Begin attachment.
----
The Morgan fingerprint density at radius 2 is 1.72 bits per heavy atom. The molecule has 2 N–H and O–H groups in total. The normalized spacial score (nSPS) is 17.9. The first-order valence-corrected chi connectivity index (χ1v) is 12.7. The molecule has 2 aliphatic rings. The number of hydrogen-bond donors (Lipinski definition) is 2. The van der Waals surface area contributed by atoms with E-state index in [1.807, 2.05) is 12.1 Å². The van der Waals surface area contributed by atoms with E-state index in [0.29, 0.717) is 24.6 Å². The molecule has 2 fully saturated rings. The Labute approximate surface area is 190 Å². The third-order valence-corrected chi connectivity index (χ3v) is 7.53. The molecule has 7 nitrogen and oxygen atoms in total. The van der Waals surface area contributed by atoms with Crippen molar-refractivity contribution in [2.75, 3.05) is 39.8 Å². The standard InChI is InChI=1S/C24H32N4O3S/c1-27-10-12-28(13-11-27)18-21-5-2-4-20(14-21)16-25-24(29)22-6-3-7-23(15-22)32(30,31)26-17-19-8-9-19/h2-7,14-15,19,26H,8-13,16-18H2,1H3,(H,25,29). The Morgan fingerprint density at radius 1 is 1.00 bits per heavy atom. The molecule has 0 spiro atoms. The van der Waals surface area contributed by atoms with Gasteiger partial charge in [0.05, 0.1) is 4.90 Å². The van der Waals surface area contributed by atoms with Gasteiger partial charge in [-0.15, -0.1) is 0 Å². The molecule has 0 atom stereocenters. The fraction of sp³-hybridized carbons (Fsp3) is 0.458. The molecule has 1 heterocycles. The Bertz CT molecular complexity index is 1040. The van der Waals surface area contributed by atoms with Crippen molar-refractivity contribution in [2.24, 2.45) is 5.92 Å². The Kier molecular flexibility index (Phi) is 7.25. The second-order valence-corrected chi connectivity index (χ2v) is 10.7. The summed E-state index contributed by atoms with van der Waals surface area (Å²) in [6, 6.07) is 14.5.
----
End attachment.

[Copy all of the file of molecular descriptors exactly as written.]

The Morgan fingerprint density at radius 2 is 1.72 bits per heavy atom. The molecule has 2 N–H and O–H groups in total. The normalized spacial score (nSPS) is 17.9. The first-order valence-corrected chi connectivity index (χ1v) is 12.7. The molecule has 2 aliphatic rings. The number of hydrogen-bond donors (Lipinski definition) is 2. The van der Waals surface area contributed by atoms with E-state index in [1.807, 2.05) is 12.1 Å². The van der Waals surface area contributed by atoms with E-state index in [0.29, 0.717) is 24.6 Å². The molecule has 2 fully saturated rings. The Labute approximate surface area is 190 Å². The third-order valence-corrected chi connectivity index (χ3v) is 7.53. The molecule has 7 nitrogen and oxygen atoms in total. The van der Waals surface area contributed by atoms with Crippen molar-refractivity contribution in [2.75, 3.05) is 39.8 Å². The standard InChI is InChI=1S/C24H32N4O3S/c1-27-10-12-28(13-11-27)18-21-5-2-4-20(14-21)16-25-24(29)22-6-3-7-23(15-22)32(30,31)26-17-19-8-9-19/h2-7,14-15,19,26H,8-13,16-18H2,1H3,(H,25,29). The Morgan fingerprint density at radius 1 is 1.00 bits per heavy atom. The molecule has 0 spiro atoms. The van der Waals surface area contributed by atoms with Gasteiger partial charge in [0.05, 0.1) is 4.90 Å². The van der Waals surface area contributed by atoms with Gasteiger partial charge in [-0.15, -0.1) is 0 Å². The molecule has 0 atom stereocenters. The fraction of sp³-hybridized carbons (Fsp3) is 0.458. The molecule has 1 heterocycles. The Bertz CT molecular complexity index is 1040. The van der Waals surface area contributed by atoms with Crippen molar-refractivity contribution in [2.24, 2.45) is 5.92 Å². The Kier molecular flexibility index (Phi) is 7.25. The second-order valence-corrected chi connectivity index (χ2v) is 10.7. The summed E-state index contributed by atoms with van der Waals surface area (Å²) in [6, 6.07) is 14.5.